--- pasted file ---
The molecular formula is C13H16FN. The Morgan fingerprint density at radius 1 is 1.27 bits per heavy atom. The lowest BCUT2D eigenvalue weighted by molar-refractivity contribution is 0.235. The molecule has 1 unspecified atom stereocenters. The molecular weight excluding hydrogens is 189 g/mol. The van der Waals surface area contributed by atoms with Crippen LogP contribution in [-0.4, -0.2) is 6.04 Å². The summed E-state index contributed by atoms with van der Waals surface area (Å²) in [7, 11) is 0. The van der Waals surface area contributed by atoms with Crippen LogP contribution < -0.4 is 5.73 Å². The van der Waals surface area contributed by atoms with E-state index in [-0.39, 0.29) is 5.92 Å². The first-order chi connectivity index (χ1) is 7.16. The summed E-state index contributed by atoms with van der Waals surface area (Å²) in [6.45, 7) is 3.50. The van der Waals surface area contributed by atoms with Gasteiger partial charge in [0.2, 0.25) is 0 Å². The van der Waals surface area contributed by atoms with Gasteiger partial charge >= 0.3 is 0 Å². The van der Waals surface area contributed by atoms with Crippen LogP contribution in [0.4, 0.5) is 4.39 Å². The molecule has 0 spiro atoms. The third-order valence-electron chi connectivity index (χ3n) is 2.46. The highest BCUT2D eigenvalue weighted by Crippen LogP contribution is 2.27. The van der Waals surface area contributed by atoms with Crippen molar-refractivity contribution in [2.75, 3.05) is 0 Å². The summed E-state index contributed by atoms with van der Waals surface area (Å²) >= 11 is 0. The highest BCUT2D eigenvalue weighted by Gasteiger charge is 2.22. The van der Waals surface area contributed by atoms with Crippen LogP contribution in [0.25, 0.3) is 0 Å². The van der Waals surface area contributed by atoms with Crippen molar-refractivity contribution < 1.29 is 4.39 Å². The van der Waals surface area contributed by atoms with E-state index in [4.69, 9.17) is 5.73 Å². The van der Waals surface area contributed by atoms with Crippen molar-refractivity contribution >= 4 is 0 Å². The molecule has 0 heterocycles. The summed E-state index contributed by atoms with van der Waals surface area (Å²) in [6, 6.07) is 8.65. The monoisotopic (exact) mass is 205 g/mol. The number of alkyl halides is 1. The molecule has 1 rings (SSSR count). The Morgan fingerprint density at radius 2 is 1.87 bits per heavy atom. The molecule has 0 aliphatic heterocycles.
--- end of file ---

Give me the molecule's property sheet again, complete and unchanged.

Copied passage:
The molecular formula is C13H16FN. The Morgan fingerprint density at radius 1 is 1.27 bits per heavy atom. The lowest BCUT2D eigenvalue weighted by molar-refractivity contribution is 0.235. The molecule has 1 unspecified atom stereocenters. The molecular weight excluding hydrogens is 189 g/mol. The van der Waals surface area contributed by atoms with Crippen LogP contribution in [-0.4, -0.2) is 6.04 Å². The summed E-state index contributed by atoms with van der Waals surface area (Å²) in [7, 11) is 0. The van der Waals surface area contributed by atoms with Crippen LogP contribution < -0.4 is 5.73 Å². The van der Waals surface area contributed by atoms with E-state index in [-0.39, 0.29) is 5.92 Å². The first-order chi connectivity index (χ1) is 7.16. The summed E-state index contributed by atoms with van der Waals surface area (Å²) in [6.45, 7) is 3.50. The van der Waals surface area contributed by atoms with Gasteiger partial charge in [0.2, 0.25) is 0 Å². The van der Waals surface area contributed by atoms with Gasteiger partial charge >= 0.3 is 0 Å². The van der Waals surface area contributed by atoms with Crippen LogP contribution in [0.4, 0.5) is 4.39 Å². The molecule has 0 spiro atoms. The third-order valence-electron chi connectivity index (χ3n) is 2.46. The highest BCUT2D eigenvalue weighted by Crippen LogP contribution is 2.27. The van der Waals surface area contributed by atoms with Crippen molar-refractivity contribution in [2.75, 3.05) is 0 Å². The summed E-state index contributed by atoms with van der Waals surface area (Å²) >= 11 is 0. The highest BCUT2D eigenvalue weighted by Gasteiger charge is 2.22. The van der Waals surface area contributed by atoms with Crippen LogP contribution in [0.25, 0.3) is 0 Å². The van der Waals surface area contributed by atoms with Crippen molar-refractivity contribution < 1.29 is 4.39 Å². The van der Waals surface area contributed by atoms with E-state index in [4.69, 9.17) is 5.73 Å². The van der Waals surface area contributed by atoms with Crippen molar-refractivity contribution >= 4 is 0 Å². The molecule has 0 heterocycles. The summed E-state index contributed by atoms with van der Waals surface area (Å²) in [6, 6.07) is 8.65. The monoisotopic (exact) mass is 205 g/mol. The number of alkyl halides is 1. The molecule has 1 rings (SSSR count). The Morgan fingerprint density at radius 2 is 1.87 bits per heavy atom. The molecule has 0 aliphatic heterocycles.